‘Fake news’ can’t bury the Good News

By: By Mac McPhail - Contributing columnist

Now they call it “fake news.” In the past, it’s been called, “misinformation,” “spin,” “propaganda,” and just plain old “lies.” You hear the term often in the news today, especially in relation to politics. Fake news is the deliberate spread of false information, in some form of media, with intent to gain politically or financially.

The term may be recent, but the idea of spreading fake news to cover up the truth is nothing new. A few weeks ago, I wrote a column and referenced the 1800 presidential election between John Adams and Thomas Jefferson. Each candidate had their own favorite newspapers pouring out their own version of fake news on the opposing candidate. But the idea of spreading misinformation for political, financial and personal gain goes way back further than that.

They had finally gotten rid of that troublemaker from Galilee. Jesus had been crucified, and was buried in a tomb. But the Jewish chief priests and Pharisees remembered that Jesus had said something about rising from the dead. What if Jesus’ followers took the body from the grave, and then claimed that he had risen from the dead? Jesus would continue to be a thorn in their side, even after his death. So they made sure the tomb was secure, with a large stone covering the entrance, and Roman soldiers guarding it. That was it. They were finally through with Jesus.

Or so they thought. Early in the morning on the third day after Jesus’ crucifixion, the soldiers who had been guarding the tomb came and reported amazing news. Jesus was gone! Not that the disciples had stolen the body, but that an angel had rolled the stone away, and Jesus had risen from the grave!

The Jewish leaders knew that if this news ever got out, it would change everything they had worked so hard for. This would lead to more unrest by the Jewish population. It would upset the already strained relationship between the Jews and their Roman occupiers. They knew it was time for some “fake news.” So they paid the soldiers a large sum of money and told them to say that they fell asleep that night, and the body was stolen by the disciples. So the fake news story was spread inorder to cover up the truth. But the truth did not get covered up.

Because, as we all have learned in many areas of our lives, the truth will eventually come out. And three days after the crucifixion, the Truth did come out, out of the tomb. Jesus said, “I am the way, the truth, and the life.” (John 14:6) A grave could not hold the Truth, and the opposition could not bury the Truth. The risen Truth would appear to his followers, and they would spread the message. The fake news of the Jewish leaders would be overcome by the Truth of Jesus Christ. And it is the Truth that would change the world.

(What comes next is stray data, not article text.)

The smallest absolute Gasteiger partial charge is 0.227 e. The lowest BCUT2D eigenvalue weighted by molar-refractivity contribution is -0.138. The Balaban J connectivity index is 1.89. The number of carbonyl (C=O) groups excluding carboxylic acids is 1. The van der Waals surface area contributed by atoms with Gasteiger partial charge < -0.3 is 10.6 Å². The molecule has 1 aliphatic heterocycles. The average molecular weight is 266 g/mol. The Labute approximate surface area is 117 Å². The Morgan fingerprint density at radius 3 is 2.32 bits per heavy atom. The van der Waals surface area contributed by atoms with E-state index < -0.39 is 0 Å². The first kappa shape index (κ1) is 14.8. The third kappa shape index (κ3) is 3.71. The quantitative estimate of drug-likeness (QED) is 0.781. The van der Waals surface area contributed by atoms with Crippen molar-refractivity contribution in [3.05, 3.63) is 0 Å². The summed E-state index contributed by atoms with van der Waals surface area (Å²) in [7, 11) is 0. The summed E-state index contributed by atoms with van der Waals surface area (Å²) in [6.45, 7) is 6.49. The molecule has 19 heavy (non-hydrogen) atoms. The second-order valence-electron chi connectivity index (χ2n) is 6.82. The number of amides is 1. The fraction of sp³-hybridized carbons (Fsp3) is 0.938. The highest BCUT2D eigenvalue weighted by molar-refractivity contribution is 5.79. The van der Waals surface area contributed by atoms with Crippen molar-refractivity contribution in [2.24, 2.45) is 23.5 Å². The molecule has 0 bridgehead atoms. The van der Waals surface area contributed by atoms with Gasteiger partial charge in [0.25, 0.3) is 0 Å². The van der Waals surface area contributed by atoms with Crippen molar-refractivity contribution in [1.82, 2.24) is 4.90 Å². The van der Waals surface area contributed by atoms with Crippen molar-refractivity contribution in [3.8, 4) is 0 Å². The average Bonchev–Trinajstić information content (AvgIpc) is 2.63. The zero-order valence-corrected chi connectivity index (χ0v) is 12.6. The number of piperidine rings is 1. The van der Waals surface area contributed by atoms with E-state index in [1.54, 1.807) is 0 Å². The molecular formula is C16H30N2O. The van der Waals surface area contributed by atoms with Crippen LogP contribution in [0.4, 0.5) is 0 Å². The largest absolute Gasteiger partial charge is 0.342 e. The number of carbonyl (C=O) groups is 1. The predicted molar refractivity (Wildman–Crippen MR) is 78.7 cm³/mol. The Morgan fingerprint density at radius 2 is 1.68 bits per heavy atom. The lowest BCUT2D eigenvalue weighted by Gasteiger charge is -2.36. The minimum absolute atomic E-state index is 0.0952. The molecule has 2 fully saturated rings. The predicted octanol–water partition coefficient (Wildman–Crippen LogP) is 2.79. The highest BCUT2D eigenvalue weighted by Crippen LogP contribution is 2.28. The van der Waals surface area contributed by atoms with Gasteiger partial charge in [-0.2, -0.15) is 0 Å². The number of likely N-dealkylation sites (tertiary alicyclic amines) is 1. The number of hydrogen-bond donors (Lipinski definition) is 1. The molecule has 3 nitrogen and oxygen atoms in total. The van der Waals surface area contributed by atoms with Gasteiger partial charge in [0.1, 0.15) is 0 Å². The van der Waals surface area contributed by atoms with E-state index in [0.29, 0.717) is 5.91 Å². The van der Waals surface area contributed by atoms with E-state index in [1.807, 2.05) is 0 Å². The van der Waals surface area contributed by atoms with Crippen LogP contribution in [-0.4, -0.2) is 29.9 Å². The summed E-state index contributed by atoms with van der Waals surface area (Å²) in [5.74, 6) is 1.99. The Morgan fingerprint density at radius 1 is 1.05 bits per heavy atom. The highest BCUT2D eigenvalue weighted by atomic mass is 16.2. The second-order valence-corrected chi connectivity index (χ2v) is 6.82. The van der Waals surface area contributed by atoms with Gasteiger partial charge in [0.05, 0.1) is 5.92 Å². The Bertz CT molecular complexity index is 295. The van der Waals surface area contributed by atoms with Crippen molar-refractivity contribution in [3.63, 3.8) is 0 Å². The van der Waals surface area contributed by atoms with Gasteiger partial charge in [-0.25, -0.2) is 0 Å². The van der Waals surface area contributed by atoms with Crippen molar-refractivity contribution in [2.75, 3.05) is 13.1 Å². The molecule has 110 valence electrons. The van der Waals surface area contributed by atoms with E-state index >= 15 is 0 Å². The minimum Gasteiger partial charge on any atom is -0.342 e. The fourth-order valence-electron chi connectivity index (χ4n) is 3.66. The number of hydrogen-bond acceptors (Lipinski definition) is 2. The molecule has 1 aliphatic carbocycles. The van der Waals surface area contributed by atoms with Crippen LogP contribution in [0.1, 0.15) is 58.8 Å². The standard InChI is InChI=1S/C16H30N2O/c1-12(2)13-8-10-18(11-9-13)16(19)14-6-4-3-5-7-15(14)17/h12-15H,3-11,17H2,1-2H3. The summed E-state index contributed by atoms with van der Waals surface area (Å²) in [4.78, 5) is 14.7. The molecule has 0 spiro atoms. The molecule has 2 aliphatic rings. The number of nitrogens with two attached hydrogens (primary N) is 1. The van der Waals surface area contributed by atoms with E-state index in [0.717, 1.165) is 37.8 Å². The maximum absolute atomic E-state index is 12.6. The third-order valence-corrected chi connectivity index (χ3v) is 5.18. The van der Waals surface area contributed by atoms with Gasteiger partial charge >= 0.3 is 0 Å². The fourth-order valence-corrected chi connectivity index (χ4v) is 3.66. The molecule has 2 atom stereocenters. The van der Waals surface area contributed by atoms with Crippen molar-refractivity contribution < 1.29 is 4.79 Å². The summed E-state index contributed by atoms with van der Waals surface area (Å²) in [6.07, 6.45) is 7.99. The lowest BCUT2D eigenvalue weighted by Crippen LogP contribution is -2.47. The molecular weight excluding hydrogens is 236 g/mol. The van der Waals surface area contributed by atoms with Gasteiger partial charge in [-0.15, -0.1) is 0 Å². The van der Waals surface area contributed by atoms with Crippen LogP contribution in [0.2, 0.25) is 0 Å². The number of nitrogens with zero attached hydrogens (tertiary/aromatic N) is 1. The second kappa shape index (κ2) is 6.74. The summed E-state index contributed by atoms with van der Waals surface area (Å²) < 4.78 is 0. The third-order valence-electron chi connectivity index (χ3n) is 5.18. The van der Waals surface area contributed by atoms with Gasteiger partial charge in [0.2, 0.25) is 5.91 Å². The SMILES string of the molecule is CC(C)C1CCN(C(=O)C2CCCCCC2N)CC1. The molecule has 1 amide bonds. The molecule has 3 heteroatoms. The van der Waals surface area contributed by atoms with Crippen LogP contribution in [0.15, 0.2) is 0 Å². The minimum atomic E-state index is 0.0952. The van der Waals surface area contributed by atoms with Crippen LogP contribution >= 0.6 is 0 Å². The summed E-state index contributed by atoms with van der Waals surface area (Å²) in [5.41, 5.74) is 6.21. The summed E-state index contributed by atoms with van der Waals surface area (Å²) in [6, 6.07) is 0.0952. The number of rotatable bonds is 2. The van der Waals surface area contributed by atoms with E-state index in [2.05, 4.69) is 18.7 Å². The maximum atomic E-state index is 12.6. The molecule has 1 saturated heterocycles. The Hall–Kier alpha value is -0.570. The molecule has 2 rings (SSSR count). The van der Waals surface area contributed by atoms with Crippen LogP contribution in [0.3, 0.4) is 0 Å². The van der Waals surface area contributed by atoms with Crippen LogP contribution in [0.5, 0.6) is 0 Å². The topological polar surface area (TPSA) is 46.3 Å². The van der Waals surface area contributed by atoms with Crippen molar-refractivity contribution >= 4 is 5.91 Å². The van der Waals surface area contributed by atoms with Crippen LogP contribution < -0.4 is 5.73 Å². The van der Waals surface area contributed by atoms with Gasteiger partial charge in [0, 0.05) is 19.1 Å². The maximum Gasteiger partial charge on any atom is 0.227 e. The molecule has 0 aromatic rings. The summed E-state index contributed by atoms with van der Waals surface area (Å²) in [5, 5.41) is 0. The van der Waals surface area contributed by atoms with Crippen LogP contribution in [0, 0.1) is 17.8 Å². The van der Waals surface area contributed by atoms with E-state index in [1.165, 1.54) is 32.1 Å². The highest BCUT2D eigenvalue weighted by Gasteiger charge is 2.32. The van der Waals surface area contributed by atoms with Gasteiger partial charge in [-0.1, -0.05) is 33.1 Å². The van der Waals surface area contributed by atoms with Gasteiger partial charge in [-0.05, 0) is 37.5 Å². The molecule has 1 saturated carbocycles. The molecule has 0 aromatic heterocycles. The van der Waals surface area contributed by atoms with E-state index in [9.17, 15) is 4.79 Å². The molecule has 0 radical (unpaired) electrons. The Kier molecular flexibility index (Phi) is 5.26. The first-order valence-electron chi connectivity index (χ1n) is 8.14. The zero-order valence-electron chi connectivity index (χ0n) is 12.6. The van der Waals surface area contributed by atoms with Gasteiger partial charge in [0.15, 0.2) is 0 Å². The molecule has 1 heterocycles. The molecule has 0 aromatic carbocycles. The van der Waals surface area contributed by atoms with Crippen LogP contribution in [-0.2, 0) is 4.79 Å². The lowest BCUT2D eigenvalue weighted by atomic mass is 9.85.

But it seems the world around us today is once again trying to bury the Truth. Being a follower of Jesus seems so outdated in this modern, pragmatic world. How can Jesus be relevant in this Facebook, smart phone, and internet world? Jesus is considered so analog in this digital world.

But the Truth will not be buried. We may roll the stone over the entrance, with the busyness and constant distractions in our lives. But the Truth is there. The Truth we may have heard as a child. Or maybe from one of those followers of Jesus we come in contact with from time to time. The Truth is there. When the hustle of the day is done, the phone is on the charger, in the quiet of late at night, the Truth is there. Isn’t it time to let Jesus roll away that stone in your life? Then the fake news that this world offers will give way to the Good News. The Good News of this Easter that says, “He is not dead, he is rise

Mac McPhail
https://www.clintonnc.com/wp-content/uploads/2017/04/web1_general-pics-025-3.jpgMac McPhail

By Mac McPhail

Contributing columnist

Mac McPhail, raised in Sampson County, lives in Clinton and can be reached at rvlfm@instrstar.net

Mac McPhail, raised in Sampson County, lives in Clinton and can be reached at rvlfm@instrstar.net